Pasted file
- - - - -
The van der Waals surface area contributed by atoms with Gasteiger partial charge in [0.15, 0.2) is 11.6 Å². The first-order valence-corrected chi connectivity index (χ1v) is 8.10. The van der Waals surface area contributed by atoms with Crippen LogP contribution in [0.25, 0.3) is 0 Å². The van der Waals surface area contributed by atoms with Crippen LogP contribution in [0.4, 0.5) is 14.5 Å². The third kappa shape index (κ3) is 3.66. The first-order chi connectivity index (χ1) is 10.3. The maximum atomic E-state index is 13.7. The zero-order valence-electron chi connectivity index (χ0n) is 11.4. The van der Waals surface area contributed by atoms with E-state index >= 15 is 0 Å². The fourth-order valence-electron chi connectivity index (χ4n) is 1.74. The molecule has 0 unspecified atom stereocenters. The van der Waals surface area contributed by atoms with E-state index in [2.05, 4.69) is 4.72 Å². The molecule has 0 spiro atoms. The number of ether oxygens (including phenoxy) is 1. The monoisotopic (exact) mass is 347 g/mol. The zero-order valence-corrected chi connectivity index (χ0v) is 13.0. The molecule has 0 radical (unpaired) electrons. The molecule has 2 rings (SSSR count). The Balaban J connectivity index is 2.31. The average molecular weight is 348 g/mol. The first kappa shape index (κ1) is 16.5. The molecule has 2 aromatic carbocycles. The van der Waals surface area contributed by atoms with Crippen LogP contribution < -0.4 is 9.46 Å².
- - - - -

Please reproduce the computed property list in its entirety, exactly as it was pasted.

The van der Waals surface area contributed by atoms with Gasteiger partial charge in [0.15, 0.2) is 11.6 Å². The first-order valence-corrected chi connectivity index (χ1v) is 8.10. The van der Waals surface area contributed by atoms with Crippen LogP contribution in [0.25, 0.3) is 0 Å². The van der Waals surface area contributed by atoms with Crippen LogP contribution in [0.4, 0.5) is 14.5 Å². The third kappa shape index (κ3) is 3.66. The first-order chi connectivity index (χ1) is 10.3. The maximum atomic E-state index is 13.7. The zero-order valence-electron chi connectivity index (χ0n) is 11.4. The van der Waals surface area contributed by atoms with E-state index >= 15 is 0 Å². The fourth-order valence-electron chi connectivity index (χ4n) is 1.74. The molecule has 0 unspecified atom stereocenters. The van der Waals surface area contributed by atoms with E-state index in [2.05, 4.69) is 4.72 Å². The molecule has 0 spiro atoms. The number of ether oxygens (including phenoxy) is 1. The monoisotopic (exact) mass is 347 g/mol. The zero-order valence-corrected chi connectivity index (χ0v) is 13.0. The molecule has 0 radical (unpaired) electrons. The molecule has 2 rings (SSSR count). The Balaban J connectivity index is 2.31. The average molecular weight is 348 g/mol. The first kappa shape index (κ1) is 16.5. The molecule has 2 aromatic carbocycles. The van der Waals surface area contributed by atoms with Crippen LogP contribution < -0.4 is 9.46 Å².